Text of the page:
Related video:  WHO declares international health emergency over 'unprecedented outbreak'
Related video: WHO declares international health emergency over 'unprecedented outbreak'

Hackers use Coronavirus to spread computer virus

Cyber criminals play on face mask fears to get people to click on dangerous email attachments​

Anthony Cuthbertson
Monday 03 February 2020 15:42
Comments

Hackers are leveraging the fears surrounding Coronavirus in order to carry out cyber attacks on a massive scale, security researchers have warned.

Malware and email viruses that use Coronavirus-themed lures to trick people have spread to over a dozen countries, according to security firm Proofpoint.

The company also observed that attackers are beginning to register URLs and create fake websites relating to Coronavirus in order to carry out malicious activity.

"Global events often capture the world's attention with a combination of wide recognition and a sense of urgency," Proofpoint's threat intelligence team wrote in a blog post. "But they are also unfortunately likely candidates for threat actor campaigns."

The emails being circulated come with a document attached that appears to contain an urgent message relating to new developments with the virus's spread.

One message in Japan spread by the hacking group TA542 claims that new cases have been reported, urging the reader to open the attachment to read an important message relating to face masks and other prevention methods.

Opening the attachment launches an extremely malicious form of malware known as Emotet, which is capable of stealing valuable personal information like login details for banks. The infected device can also then be used to launch further attacks.

Emotet was previously used in campaigns relating to climate activist Greta Thunberg, as well as in seasonal emails promising details about a "Christmas party" or "Halloween party".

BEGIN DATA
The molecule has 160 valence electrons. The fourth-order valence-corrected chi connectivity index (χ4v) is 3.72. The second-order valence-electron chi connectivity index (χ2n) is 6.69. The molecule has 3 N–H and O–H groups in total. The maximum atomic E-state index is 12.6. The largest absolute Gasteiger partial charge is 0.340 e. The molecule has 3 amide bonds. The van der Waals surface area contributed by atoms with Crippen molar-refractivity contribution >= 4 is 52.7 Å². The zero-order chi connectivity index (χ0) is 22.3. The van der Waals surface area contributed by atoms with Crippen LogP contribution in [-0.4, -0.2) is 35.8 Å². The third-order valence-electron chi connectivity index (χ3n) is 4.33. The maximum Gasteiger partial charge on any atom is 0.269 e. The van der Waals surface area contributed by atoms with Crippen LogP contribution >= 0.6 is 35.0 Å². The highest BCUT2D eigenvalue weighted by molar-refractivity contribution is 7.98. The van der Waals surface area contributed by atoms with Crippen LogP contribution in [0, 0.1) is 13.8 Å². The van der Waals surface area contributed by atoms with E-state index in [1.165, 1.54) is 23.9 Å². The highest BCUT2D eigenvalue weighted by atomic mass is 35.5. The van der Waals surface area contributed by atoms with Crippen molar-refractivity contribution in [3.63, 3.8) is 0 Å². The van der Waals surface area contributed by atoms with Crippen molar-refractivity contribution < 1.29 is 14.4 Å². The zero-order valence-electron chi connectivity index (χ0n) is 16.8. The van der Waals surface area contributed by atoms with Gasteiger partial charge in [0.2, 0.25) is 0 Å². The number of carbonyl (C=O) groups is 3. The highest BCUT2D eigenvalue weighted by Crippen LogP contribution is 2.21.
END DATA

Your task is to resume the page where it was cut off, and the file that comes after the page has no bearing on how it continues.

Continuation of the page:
"Threat actors exploit times of confusion or global events to conduct cyber attacks and email phishing campaigns," said Francis Gaffney, director of threat intelligence at Mimecast.

"These actors are opportunistic and inventive - identifying vulnerabilities in infrastructure and defences, which they then use to improve their attack methodologies."

Mr Gaffney warned that periods of global disruption and confusion have become a major opportunity for cyber criminals, who play on the public's genuine fears to increase the likelihood of targets clicking on dangerous links or attachments.

Proofpoint described TA542 as a "formidable threat actor group" that would continue evolving its attacks and urged users to be particularly cautious about unsolicited emails relating to current events.

Register for free to continue reading

Registration is a free and easy way to support our truly independent journalism

By registering, you will also enjoy limited access to Premium articles, exclusive newsletters, commenting, and virtual events with our leading journalists

Already have an account? sign in

By clicking ‘Register’ you confirm that your data has been entered correctly and you have read and agree to our Terms of use, Cookie policy and Privacy notice.

This site is protected by reCAPTCHA and the Google Privacy policy and Terms of service apply.

Join our new commenting forum

Join thought-provoking conversations, follow other Independent readers and see their replies

Comments

Thank you for registering

Please refresh the page or navigate to another page on the site to be automatically logged inPlease refresh your browser to be logged in